4. The engine of claim 3, wherein said first group of scavenging ports are arranged so as to be opened in advance of said second group of scavenging ports.
5. The engine of claim 3, further comprising a linkage which connects said intake throttle valve and said control valve so that the opening of said control valve is controlled in accordance with the opening of said intake throttle valve.
6. The engine of claim 5, wherein said linkage comprises an electric circuit including a battery, a solenoid which operates said control valve so as to open said control valve when energized, and an electric contact means which includes a stationary contact element and a movable contact element which is operationally connected with said intake throttle valve, said stationary and movable contacts being adapted to contact with each other so as to complete said electric circuit when said intake throttle valve is opened beyond a predetermined opening.
Description
BACKGROUND OF THE INVENTION

The present invention relates to a two-stroke cycle gasoline engine, and, more particularly, to a two-stroke cycle gasoline engine adapted for use with automobiles.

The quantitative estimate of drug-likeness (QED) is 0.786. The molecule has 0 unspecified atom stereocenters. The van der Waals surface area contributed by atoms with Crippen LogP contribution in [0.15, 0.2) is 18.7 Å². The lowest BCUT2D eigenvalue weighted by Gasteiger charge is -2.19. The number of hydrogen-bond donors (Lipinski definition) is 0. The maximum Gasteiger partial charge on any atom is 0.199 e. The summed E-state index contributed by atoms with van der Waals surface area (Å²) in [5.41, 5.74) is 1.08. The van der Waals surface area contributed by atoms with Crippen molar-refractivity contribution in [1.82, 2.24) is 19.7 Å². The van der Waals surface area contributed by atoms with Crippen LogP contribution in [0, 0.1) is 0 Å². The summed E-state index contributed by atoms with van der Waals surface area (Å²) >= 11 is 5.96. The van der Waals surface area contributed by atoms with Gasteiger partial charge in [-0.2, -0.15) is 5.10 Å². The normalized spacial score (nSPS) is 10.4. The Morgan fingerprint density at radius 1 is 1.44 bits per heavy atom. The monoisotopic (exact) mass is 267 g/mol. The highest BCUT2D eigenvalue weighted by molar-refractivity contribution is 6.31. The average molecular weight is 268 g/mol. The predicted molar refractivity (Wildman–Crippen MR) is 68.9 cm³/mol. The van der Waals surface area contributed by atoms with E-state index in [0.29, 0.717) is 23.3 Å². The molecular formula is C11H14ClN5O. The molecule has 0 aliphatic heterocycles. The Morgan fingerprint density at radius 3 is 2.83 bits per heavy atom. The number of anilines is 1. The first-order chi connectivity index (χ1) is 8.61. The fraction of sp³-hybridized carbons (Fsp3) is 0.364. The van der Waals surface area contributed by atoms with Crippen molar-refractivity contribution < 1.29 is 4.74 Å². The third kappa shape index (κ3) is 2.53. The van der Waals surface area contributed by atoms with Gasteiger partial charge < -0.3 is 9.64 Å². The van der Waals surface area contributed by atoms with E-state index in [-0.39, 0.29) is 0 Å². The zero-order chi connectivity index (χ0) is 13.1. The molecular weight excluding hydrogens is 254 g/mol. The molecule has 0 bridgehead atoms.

A two-stroke cycle engine has theoretically the advantage that an engine of a certain size can generate a greater power than a four-stroke cycle engine of a bigger size because the two-stroke cycle engine has twice as many work cycles per revolution as the four-stroke cycle engine. In fact, however, a conventional two-stroke cycle gasoline engine employing a carburetor has drawbacks, such as: that it has high fuel consumption as compared with a four stroke-cycle engine due to the loss of air/fuel mixture caused by the direct escape, i.e. blow-out, of scavenging mixture to the exhaust manifold during scavenging; that it cannot generate such a high power as expected from the fact that it has twice as many work strokes as the corresponding four-stroke cycle engine, due to the fact that the scavenging is still insufficient; and that it is subject to unbalanced combustion of fuel in the cylinders, due to the large amount of exhaust gases remaining in the power cylinder because of incomplete scavenging. This unbalanced combustion of fuel due to incomplete scavenging is particularly liable to occur when an engine which is designed to provide a high power output is operated in the idling condition or at a relatively low partial load, as in often the case with automobile engines. If such unbalanced combustion occurs, the engine generates a high level of vibration and noise, and its fuel consumption further deteriorates, together with increase of HC in the exhaust gases.